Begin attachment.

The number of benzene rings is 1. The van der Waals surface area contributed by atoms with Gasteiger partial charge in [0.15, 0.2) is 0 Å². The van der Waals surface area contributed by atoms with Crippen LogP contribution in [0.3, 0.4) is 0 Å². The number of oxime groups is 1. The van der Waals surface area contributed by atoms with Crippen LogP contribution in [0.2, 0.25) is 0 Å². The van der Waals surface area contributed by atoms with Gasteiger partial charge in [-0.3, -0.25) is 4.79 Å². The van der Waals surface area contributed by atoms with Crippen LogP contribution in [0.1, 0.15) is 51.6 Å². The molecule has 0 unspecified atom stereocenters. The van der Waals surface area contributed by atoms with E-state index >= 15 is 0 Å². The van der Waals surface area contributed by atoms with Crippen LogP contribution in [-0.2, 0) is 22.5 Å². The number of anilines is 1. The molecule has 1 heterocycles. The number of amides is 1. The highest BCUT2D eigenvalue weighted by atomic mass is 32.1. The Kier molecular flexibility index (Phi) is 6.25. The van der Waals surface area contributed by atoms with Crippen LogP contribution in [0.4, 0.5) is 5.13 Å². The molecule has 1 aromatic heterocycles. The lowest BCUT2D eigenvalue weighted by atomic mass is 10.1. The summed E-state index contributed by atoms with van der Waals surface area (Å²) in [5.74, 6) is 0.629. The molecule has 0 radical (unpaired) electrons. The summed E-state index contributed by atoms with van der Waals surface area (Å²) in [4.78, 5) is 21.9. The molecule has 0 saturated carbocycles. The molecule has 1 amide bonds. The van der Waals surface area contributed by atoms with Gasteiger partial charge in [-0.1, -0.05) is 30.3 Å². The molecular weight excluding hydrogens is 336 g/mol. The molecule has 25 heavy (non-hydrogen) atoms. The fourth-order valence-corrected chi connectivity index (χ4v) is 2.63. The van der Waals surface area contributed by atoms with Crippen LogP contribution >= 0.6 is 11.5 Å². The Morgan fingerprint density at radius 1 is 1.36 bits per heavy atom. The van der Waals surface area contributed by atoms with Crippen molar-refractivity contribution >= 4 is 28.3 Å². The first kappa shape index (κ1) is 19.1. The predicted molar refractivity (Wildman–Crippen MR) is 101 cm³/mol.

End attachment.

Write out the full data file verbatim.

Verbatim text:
The number of benzene rings is 1. The van der Waals surface area contributed by atoms with Gasteiger partial charge in [0.15, 0.2) is 0 Å². The van der Waals surface area contributed by atoms with Crippen LogP contribution in [0.3, 0.4) is 0 Å². The number of oxime groups is 1. The van der Waals surface area contributed by atoms with Crippen LogP contribution in [0.2, 0.25) is 0 Å². The van der Waals surface area contributed by atoms with Gasteiger partial charge in [-0.3, -0.25) is 4.79 Å². The van der Waals surface area contributed by atoms with Crippen LogP contribution in [0.1, 0.15) is 51.6 Å². The molecule has 0 unspecified atom stereocenters. The van der Waals surface area contributed by atoms with E-state index >= 15 is 0 Å². The van der Waals surface area contributed by atoms with Crippen LogP contribution in [-0.2, 0) is 22.5 Å². The number of anilines is 1. The molecule has 1 heterocycles. The number of amides is 1. The highest BCUT2D eigenvalue weighted by atomic mass is 32.1. The Kier molecular flexibility index (Phi) is 6.25. The van der Waals surface area contributed by atoms with Crippen LogP contribution in [0.4, 0.5) is 5.13 Å². The molecule has 1 aromatic heterocycles. The lowest BCUT2D eigenvalue weighted by atomic mass is 10.1. The summed E-state index contributed by atoms with van der Waals surface area (Å²) in [5.74, 6) is 0.629. The molecule has 0 radical (unpaired) electrons. The summed E-state index contributed by atoms with van der Waals surface area (Å²) in [4.78, 5) is 21.9. The molecule has 0 saturated carbocycles. The molecule has 1 amide bonds. The van der Waals surface area contributed by atoms with Gasteiger partial charge in [-0.1, -0.05) is 30.3 Å². The molecular weight excluding hydrogens is 336 g/mol. The molecule has 25 heavy (non-hydrogen) atoms. The fourth-order valence-corrected chi connectivity index (χ4v) is 2.63. The van der Waals surface area contributed by atoms with Crippen LogP contribution >= 0.6 is 11.5 Å². The Morgan fingerprint density at radius 1 is 1.36 bits per heavy atom. The van der Waals surface area contributed by atoms with Crippen molar-refractivity contribution >= 4 is 28.3 Å². The first kappa shape index (κ1) is 19.1. The predicted molar refractivity (Wildman–Crippen MR) is 101 cm³/mol.